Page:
late 13c., conceiven, "take (seed) into the womb, become pregnant," from stem of Old French conceveir (Modern French concevoir), from Latin concipere (past participle conceptus) "to take in and hold; become pregnant" (source also of Spanish concebir, Portuguese concebre, Italian concepere), from con-, here perhaps an intensive prefix (see con-), + combining form of capere "to take" (from PIE root *kap- "to grasp").
Meaning "take into the mind, form a correct notion of" is from mid-14c., that of "form as a general notion in the mind" is from late 14c., figurative senses also found in the Old French and Latin words. Related: Conceived; conceiving.
Nearly all the senses found in Fr. and Eng. were already developed in L., where the primary notion was app. 'to take effectively, take to oneself, take in and hold'. [OED]
1630s, "capable of conceiving mentally;" 1640s, "capable of conceiving physically;" from Latin conceptivus, from concept-, past participle stem of concipere "to take in" (see conceive). Shakespeare used conceptious "fruitful."
"pertaining to mental conception," 1820 (there is an isolated use from 1662), from Medieval Latin conceptualis, from Latin conceptus "a collecting, gathering, conceiving," past participle of concipere "to take in" (see conceive). Perhaps it emerged to go with the distinctly mental sense of conception, as it seems rarely, if ever, to have been used in the physical sense. Conceptional "pertaining to or having the nature of (physical) conception" is from 1832.
late 14c., "a thought, a notion, that which is mentally conceived," from conceiven (see conceive) based on analogy of deceit/deceive and receipt/receive. The sense evolved from "something formed in the mind" to "fanciful or witty notion, ingenious thought" (1510s), to "vanity, exaggerated estimate of one's own mental abilities" (c. 1600) through shortening of self-conceit (1580s).
A doublet of concept, it sometimes was spelled conceipt in Middle English. Sometimes the Italian form concetto (plural concetti) was used in English 18c.-19c. for "piece of affected wit;" OED describes it as "a term originally proper to Italian literature."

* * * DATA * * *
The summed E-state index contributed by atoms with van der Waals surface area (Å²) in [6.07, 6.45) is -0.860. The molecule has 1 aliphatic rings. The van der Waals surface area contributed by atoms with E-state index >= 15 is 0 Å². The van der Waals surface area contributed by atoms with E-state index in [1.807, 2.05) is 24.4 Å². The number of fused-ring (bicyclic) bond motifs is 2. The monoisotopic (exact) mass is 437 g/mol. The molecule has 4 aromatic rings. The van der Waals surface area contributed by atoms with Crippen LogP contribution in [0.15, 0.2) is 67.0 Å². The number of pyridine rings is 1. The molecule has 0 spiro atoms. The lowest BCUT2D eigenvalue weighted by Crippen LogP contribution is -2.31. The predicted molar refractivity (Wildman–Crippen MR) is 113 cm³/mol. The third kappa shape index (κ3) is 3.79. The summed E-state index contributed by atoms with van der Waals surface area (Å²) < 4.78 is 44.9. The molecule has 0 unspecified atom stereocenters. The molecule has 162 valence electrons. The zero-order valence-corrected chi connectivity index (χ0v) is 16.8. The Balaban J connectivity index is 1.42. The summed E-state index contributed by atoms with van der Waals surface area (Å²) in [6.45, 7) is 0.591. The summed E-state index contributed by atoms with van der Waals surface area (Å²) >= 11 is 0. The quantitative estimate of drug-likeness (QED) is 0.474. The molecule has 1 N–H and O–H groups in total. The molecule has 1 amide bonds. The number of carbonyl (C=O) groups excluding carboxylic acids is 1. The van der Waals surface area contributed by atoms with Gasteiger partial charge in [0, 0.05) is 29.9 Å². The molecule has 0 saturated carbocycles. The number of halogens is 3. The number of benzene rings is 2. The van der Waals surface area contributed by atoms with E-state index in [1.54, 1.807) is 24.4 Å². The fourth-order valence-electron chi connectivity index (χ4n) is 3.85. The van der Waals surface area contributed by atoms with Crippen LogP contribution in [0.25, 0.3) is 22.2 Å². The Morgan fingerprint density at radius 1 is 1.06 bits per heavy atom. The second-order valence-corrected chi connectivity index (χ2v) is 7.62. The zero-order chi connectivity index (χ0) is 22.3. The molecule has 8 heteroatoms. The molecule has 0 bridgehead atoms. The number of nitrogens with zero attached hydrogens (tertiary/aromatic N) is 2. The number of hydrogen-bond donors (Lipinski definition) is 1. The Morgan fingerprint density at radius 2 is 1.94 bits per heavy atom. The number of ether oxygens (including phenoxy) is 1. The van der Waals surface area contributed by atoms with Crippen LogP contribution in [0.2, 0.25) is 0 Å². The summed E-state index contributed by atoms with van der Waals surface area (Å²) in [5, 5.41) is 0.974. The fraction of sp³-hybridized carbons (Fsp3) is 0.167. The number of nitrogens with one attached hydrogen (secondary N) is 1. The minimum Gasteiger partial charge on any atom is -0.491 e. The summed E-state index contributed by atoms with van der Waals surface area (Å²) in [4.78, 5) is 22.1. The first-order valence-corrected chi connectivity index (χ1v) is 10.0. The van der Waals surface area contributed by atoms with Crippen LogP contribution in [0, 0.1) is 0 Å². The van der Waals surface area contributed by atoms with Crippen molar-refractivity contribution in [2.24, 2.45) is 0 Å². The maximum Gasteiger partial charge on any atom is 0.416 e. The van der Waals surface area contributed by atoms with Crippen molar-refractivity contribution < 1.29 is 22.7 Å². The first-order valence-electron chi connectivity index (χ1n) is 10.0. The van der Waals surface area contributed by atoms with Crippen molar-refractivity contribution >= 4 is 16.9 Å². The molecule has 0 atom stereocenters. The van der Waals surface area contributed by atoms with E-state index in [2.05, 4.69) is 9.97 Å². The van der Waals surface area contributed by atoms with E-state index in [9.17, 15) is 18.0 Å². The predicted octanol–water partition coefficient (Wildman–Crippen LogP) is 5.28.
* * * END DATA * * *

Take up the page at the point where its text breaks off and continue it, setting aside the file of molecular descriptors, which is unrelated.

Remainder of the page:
Proto-Indo-European root meaning "to grasp."
It forms all or part of: accept; anticipate; anticipation; behave; behoof; behoove; cable; cacciatore; caitiff; capable; capacious; capacity; capias; capiche; capstan; caption; captious; captivate; captive; captor; capture; case (n.2) "receptacle;" catch; catchpoll; cater; chase (n.1) "a hunt;" chase (v.) "to run after, hunt;" chasse; chasseur; conceive; cop (v.) "to seize, catch;" copper (n.2) "policeman;" deceive; emancipate; except; forceps; gaffe; haft; have; hawk (n.); heave; heavy; heft; incapacity; inception; incipient; intercept; intussusception; manciple; municipal; occupy; participation; perceive; precept; prince; purchase; receive; recipe; recover; recuperate; sashay; susceptible.
It is the hypothetical source of/evidence for its existence is provided by: Sanskrit kapati "two handfuls;" Greek kaptein "to swallow, gulp down," kope "oar, handle;" Latin capax "able to hold much, broad," capistrum "halter," capere "to grasp, lay hold; be large enough for; comprehend;" Lettish kampiu "seize;" Old Irish cacht "servant-girl," literally "captive;" Welsh caeth "captive, slave;" Gothic haban "have, hold;" Old English hæft "handle," habban "to have, hold."
c. 1600, "having an overweening opinion of oneself" (short for self-conceited, 1590s), past-participle adjective from conceit (v.) "conceive, imagine, think" (1550s), a now-obsolete verb from conceit (n.). Earlier it meant "having intelligence, ingenious, witty" (1540s). Related: Conceitedly; conceitedness.
Old English þoht, geþoht "process of thinking, a thought; compassion," from stem of þencan "to conceive of in the mind, consider" (see think). Cognate with the second element in German Gedächtnis "memory," Andacht "attention, devotion," Bedacht "consideration, deliberation."
Bammesberger ("English Etymology") explains that in Germanic -kt- generally shifted to -ht-, and a nasal before -ht- was lost. Proto-Germanic *thankija- added a suffix -t in the past tense. By the first pattern the Germanic form was *thanht-, by the second the Old English was þoht.
Second thought "later consideration" is recorded from 1640s. Thought-crime is from "Nineteen Eighty-Four" (1949); thought police is attested from 1945, originally in reference to war-time Japanese Special Higher Police (Tokubetsu Koto Keisatsu).